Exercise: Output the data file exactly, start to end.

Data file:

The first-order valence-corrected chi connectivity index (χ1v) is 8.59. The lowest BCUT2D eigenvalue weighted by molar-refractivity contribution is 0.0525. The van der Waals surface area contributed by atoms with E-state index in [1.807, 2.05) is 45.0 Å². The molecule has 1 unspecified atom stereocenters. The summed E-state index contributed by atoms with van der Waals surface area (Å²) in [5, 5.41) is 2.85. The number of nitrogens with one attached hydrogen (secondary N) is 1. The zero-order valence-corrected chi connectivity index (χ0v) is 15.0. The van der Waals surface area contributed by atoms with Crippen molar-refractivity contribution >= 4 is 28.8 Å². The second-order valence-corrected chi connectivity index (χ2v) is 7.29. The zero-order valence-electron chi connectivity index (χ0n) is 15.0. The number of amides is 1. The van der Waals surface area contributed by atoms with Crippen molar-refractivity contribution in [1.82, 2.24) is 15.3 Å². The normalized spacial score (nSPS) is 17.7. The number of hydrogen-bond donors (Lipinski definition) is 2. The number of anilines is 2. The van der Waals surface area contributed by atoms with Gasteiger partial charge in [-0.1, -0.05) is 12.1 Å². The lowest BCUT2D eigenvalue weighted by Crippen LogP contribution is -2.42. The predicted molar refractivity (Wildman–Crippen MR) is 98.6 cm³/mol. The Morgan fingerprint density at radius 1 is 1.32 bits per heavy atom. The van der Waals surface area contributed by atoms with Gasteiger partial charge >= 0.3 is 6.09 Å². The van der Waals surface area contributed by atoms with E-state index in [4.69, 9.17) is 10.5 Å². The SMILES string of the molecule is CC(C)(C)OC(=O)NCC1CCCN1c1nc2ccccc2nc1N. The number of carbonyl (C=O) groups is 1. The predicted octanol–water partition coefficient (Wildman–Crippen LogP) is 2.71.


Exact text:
The first-order valence-corrected chi connectivity index (χ1v) is 8.59. The lowest BCUT2D eigenvalue weighted by molar-refractivity contribution is 0.0525. The van der Waals surface area contributed by atoms with E-state index in [1.807, 2.05) is 45.0 Å². The molecule has 1 unspecified atom stereocenters. The summed E-state index contributed by atoms with van der Waals surface area (Å²) in [5, 5.41) is 2.85. The number of nitrogens with one attached hydrogen (secondary N) is 1. The zero-order valence-corrected chi connectivity index (χ0v) is 15.0. The van der Waals surface area contributed by atoms with Crippen molar-refractivity contribution >= 4 is 28.8 Å². The second-order valence-corrected chi connectivity index (χ2v) is 7.29. The zero-order valence-electron chi connectivity index (χ0n) is 15.0. The number of amides is 1. The van der Waals surface area contributed by atoms with Crippen molar-refractivity contribution in [1.82, 2.24) is 15.3 Å². The normalized spacial score (nSPS) is 17.7. The number of hydrogen-bond donors (Lipinski definition) is 2. The number of anilines is 2. The van der Waals surface area contributed by atoms with Gasteiger partial charge in [-0.1, -0.05) is 12.1 Å². The lowest BCUT2D eigenvalue weighted by Crippen LogP contribution is -2.42. The predicted molar refractivity (Wildman–Crippen MR) is 98.6 cm³/mol. The Morgan fingerprint density at radius 1 is 1.32 bits per heavy atom. The van der Waals surface area contributed by atoms with Gasteiger partial charge >= 0.3 is 6.09 Å². The van der Waals surface area contributed by atoms with E-state index in [4.69, 9.17) is 10.5 Å². The SMILES string of the molecule is CC(C)(C)OC(=O)NCC1CCCN1c1nc2ccccc2nc1N. The number of carbonyl (C=O) groups is 1. The predicted octanol–water partition coefficient (Wildman–Crippen LogP) is 2.71.